While waiting for experts to give their spin on what this spy vs. spy paper trail means novices like myself can’t help wonder just how many anti-Castro kill teams were floating around & if any of them ever got close enough to Castro to ambush him in some manner that was not publicized.

    It’s been insinuated that JFK was funding anti-Castro killers by running funds to Sam Giancana via Judith Campbell but I haven’t seen any proof of it. If that were the case, I imagine this memo insulted the hell out of RFK in a number of ways.

    Thank you for the info, Jeff.

  5. Paul says:

    If I recall, the book “Legacy of Secrecy” makes much of this angle, both in terms of the implicit blackmail by Helms on RFK that stopped him from investigating his brother’s murder, and also with regard to the connection between the murders of JFK, RFK and MLK.

    Seeing how casually these amoral people assassinated foreign leaders, why would anyone think they would have any qualms about murdering US leaders? A lot of doubts about conspiracy have behind them doubts that American ” gangsters” would kill American leaders. But that assumes they have consciences in the first place. Clearly they saw the world as a chess game and the individual pieces were immaterial.

  6. George Simmons says:

    It seems difficult to know what the truth really is.

    All reserachers seem to have conflicting views on who knew what and when, what peoples motivations were, and what people really meant when they did and said certain things.

    It seems that JFK’s relationship with the Military and Intelligence departments had completely broken down to a point where it was a unhealthy situation for the country.

    Even in times of national crisis they all seemed to be manouvering and plotting against each other.

    I feel that the Military and Intelligence sections felt that they were responsible for the security of the country, and whoever was in the white house was irrelevant to them.

    Interesting and surprising to hear senior figures say recently that the recent events in Egypt were the result of the military “restoring democracy”. I wonder if the perpetrators of the JFK assassination, in their twisted logic, felt they were doing the same.

  7. Robert Charles-Dunne says:

    I’m sorry, but I see no notation or signature indicating that Robert Kennedy ever saw or read the memo reproduced here, addressed as it was to the DCI.

    Nor do I see any evidence, let alone proof, for the brazen assertion that either of the Kennedys knew anything about continuing CIA attempts to assassinate Castro.

    To suggest otherwise is to traffick in CIA fictions contrived to absolve Langley for what it pursued despite Presidential orders, not because of them. One wonders which is more pathetic; those who propagate such self-evidently baseless nonsense, or those who believe it.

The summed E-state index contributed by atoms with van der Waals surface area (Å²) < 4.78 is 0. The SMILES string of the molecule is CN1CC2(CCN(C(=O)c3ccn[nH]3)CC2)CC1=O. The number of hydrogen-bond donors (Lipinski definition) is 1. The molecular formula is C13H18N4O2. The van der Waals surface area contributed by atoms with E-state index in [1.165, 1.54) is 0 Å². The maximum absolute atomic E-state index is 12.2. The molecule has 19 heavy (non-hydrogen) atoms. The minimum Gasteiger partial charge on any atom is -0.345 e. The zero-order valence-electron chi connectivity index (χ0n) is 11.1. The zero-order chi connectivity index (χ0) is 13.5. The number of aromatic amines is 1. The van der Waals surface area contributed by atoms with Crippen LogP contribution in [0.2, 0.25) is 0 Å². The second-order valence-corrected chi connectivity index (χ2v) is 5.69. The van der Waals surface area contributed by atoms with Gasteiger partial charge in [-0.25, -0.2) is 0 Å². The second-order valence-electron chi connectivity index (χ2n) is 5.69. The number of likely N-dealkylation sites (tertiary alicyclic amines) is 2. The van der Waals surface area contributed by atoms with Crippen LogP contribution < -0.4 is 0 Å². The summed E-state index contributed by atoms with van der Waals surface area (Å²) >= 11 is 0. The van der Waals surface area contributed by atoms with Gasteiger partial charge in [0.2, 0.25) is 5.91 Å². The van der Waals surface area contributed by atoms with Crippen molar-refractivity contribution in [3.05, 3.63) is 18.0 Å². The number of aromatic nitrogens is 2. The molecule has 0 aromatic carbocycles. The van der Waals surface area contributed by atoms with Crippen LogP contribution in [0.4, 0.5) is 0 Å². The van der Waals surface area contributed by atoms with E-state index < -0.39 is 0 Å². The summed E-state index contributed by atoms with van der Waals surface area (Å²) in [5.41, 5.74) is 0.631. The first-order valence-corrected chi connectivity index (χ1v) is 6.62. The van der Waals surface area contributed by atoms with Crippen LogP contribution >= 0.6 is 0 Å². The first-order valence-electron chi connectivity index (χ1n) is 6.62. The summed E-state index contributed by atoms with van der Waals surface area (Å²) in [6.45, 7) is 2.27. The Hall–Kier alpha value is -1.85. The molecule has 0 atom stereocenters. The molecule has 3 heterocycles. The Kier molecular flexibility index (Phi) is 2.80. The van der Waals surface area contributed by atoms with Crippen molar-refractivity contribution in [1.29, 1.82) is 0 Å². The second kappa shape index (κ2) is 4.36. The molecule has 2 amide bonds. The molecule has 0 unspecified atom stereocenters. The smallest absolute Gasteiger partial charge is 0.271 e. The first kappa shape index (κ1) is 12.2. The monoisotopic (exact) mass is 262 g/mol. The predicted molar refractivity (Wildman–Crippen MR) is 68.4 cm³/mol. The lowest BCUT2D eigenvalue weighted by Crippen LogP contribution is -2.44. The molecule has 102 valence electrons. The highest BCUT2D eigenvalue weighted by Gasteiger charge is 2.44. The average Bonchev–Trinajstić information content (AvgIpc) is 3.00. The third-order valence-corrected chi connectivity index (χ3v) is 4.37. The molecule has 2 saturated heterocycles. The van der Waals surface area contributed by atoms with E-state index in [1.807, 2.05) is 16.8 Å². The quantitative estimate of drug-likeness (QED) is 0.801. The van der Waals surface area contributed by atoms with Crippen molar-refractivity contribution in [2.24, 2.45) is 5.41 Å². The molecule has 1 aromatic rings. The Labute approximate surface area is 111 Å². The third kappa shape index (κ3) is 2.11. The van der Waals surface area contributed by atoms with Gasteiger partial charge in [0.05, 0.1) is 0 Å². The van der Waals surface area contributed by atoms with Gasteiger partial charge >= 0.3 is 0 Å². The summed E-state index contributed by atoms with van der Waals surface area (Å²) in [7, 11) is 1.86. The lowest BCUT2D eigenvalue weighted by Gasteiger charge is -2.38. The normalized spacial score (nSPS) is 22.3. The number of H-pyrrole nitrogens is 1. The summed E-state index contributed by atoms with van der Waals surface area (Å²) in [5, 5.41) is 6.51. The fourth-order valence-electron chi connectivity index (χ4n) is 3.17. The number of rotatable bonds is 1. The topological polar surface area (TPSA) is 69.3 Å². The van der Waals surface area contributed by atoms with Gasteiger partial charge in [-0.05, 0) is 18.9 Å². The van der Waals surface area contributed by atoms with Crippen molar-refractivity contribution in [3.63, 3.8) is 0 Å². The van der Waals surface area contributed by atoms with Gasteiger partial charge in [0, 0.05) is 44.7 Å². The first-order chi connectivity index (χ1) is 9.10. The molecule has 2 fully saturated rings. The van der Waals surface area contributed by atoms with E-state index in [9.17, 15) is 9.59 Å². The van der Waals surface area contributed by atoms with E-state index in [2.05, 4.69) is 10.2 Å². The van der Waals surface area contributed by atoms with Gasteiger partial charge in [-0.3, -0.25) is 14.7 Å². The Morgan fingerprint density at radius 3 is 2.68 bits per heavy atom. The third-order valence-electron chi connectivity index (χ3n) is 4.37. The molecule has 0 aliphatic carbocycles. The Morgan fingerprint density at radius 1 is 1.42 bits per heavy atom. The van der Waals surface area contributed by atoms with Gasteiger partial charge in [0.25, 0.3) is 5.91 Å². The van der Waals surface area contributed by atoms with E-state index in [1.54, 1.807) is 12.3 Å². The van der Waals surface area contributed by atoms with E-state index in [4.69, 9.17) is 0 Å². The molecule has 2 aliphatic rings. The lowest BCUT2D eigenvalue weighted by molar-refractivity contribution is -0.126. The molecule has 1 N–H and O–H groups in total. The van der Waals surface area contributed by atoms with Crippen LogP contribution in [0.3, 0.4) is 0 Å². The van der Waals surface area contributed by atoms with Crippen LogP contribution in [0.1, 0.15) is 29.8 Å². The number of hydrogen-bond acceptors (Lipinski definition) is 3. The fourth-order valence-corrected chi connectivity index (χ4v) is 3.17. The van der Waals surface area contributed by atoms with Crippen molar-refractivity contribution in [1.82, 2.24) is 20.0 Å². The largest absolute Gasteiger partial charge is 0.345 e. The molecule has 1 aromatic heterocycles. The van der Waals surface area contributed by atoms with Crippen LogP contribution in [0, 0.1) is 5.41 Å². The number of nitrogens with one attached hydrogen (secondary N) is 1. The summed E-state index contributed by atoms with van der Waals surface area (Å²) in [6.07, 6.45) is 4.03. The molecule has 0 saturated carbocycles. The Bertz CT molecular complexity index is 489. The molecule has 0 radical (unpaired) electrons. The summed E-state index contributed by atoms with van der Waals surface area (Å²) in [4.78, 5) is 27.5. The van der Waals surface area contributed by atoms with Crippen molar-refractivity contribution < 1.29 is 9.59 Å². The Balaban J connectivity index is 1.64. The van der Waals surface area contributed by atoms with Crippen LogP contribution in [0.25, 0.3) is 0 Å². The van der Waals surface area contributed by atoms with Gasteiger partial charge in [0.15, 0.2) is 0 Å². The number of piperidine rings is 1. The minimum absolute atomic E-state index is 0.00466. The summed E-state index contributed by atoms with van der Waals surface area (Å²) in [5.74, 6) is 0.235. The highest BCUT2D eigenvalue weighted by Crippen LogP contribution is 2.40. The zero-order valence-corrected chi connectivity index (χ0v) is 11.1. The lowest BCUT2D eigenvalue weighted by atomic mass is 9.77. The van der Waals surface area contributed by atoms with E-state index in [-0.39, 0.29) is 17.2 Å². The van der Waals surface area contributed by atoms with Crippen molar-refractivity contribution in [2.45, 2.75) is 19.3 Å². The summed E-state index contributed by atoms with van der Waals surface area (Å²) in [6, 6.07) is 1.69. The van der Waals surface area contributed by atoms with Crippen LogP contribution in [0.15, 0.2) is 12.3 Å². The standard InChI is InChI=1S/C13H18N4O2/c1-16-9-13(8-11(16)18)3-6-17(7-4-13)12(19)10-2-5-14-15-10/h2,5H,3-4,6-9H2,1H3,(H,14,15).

Kissinger said that Ford said that Helms said that Kennedy was the guilty party. My goodness, with a chain of evidence that sturdy, repeated in each case by men of proven integrity, how can anyone remain unconvinced?

    I’m a bit stunned to see so astute a writer exhibit such rank gullibility.

    • Gpfloor says:

      Robert,

      It’s poor form to require any evidence that the Kennedy’s knew about certain things just as it is to require any more than a “misreading” of an oral history by a prominent “historian” to believe the Alford fairy tale.

      It is only alternatives to the wcr that require any supporting evidence . And nothing short of 9 signed confessions witnessed by the pope, 10 smoking guns and talking parrot in a pear tree will suffice here.

  8. And LBJ was running Murder, Inc. down in Texas and he was not gentlemanly about it. See Billie Sol Estes for that. And this:

    Robert Caro describes the LBJ-RFK relationship post 1960 Democratic convention, where RFK had moved heaven and earth attempting to keep LBJ off the 1960 Democratic ticket. Caro:

    John Connally, who during long days of conversation with this author was willing to answer almost any question put to him, no matter how delicate the topic, wouldn’t answer when asked what Johnson said about Robert Kennedy. When the author pressed him, he finally said flatly: “I am not going to tell you what he said about him.” During the months after the convention, when Johnson was closeted alone back in Texas with an old ally he would sometimes be asked about Robert Kennedy. He would reply with a gesture. Raising his big right hand, he would draw the side of it across the neck in a slowing, slitting movement. Sometimes that gesture would be his only reply; sometimes, as during a meeting with Ed Clark in Austin, he would say, as his hand moved across his neck, “I’ll cut his throat if it’s the last thing I do.” [Robert Caro, "The Passage of Power," p. 140]